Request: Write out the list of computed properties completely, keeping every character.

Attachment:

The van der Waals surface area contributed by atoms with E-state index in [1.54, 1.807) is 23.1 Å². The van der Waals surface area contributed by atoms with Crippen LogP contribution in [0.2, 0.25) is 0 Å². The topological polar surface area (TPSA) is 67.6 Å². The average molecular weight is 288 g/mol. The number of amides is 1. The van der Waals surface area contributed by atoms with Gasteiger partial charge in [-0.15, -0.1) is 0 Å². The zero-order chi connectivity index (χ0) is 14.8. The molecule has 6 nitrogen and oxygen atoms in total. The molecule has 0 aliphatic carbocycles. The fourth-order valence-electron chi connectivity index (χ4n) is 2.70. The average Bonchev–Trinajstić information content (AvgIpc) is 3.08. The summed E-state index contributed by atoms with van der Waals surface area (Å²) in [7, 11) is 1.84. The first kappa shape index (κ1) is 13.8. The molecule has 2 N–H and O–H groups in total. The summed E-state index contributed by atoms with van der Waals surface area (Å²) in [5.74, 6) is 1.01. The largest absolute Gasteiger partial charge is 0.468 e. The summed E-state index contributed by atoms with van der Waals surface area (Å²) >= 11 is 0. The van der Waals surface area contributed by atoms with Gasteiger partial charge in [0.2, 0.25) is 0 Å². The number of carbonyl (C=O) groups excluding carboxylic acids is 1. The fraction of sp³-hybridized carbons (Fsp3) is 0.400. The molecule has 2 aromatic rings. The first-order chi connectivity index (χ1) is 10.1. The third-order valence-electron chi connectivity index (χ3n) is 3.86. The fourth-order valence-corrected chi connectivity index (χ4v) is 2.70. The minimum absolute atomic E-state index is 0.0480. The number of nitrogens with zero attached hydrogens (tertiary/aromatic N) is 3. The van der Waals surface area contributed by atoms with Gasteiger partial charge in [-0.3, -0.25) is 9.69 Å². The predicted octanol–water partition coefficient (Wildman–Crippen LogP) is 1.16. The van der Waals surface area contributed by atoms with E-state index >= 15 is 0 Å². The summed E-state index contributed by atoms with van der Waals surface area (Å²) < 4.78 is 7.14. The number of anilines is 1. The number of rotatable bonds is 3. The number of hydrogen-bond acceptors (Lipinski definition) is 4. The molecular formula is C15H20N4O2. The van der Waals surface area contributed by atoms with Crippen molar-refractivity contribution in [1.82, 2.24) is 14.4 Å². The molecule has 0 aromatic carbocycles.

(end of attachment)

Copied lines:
The van der Waals surface area contributed by atoms with E-state index in [1.54, 1.807) is 23.1 Å². The van der Waals surface area contributed by atoms with Crippen LogP contribution in [0.2, 0.25) is 0 Å². The topological polar surface area (TPSA) is 67.6 Å². The average molecular weight is 288 g/mol. The number of amides is 1. The van der Waals surface area contributed by atoms with Gasteiger partial charge in [-0.15, -0.1) is 0 Å². The zero-order chi connectivity index (χ0) is 14.8. The molecule has 6 nitrogen and oxygen atoms in total. The molecule has 0 aliphatic carbocycles. The fourth-order valence-electron chi connectivity index (χ4n) is 2.70. The average Bonchev–Trinajstić information content (AvgIpc) is 3.08. The summed E-state index contributed by atoms with van der Waals surface area (Å²) in [7, 11) is 1.84. The first kappa shape index (κ1) is 13.8. The molecule has 2 N–H and O–H groups in total. The summed E-state index contributed by atoms with van der Waals surface area (Å²) in [5.74, 6) is 1.01. The largest absolute Gasteiger partial charge is 0.468 e. The summed E-state index contributed by atoms with van der Waals surface area (Å²) >= 11 is 0. The van der Waals surface area contributed by atoms with Gasteiger partial charge in [0.2, 0.25) is 0 Å². The number of carbonyl (C=O) groups excluding carboxylic acids is 1. The fraction of sp³-hybridized carbons (Fsp3) is 0.400. The molecule has 2 aromatic rings. The first-order chi connectivity index (χ1) is 10.1. The third-order valence-electron chi connectivity index (χ3n) is 3.86. The fourth-order valence-corrected chi connectivity index (χ4v) is 2.70. The minimum absolute atomic E-state index is 0.0480. The number of nitrogens with zero attached hydrogens (tertiary/aromatic N) is 3. The van der Waals surface area contributed by atoms with Gasteiger partial charge in [-0.3, -0.25) is 9.69 Å². The predicted octanol–water partition coefficient (Wildman–Crippen LogP) is 1.16. The van der Waals surface area contributed by atoms with E-state index >= 15 is 0 Å². The summed E-state index contributed by atoms with van der Waals surface area (Å²) < 4.78 is 7.14. The number of anilines is 1. The number of rotatable bonds is 3. The number of hydrogen-bond acceptors (Lipinski definition) is 4. The molecular formula is C15H20N4O2. The van der Waals surface area contributed by atoms with Crippen molar-refractivity contribution in [1.82, 2.24) is 14.4 Å². The molecule has 0 aromatic carbocycles.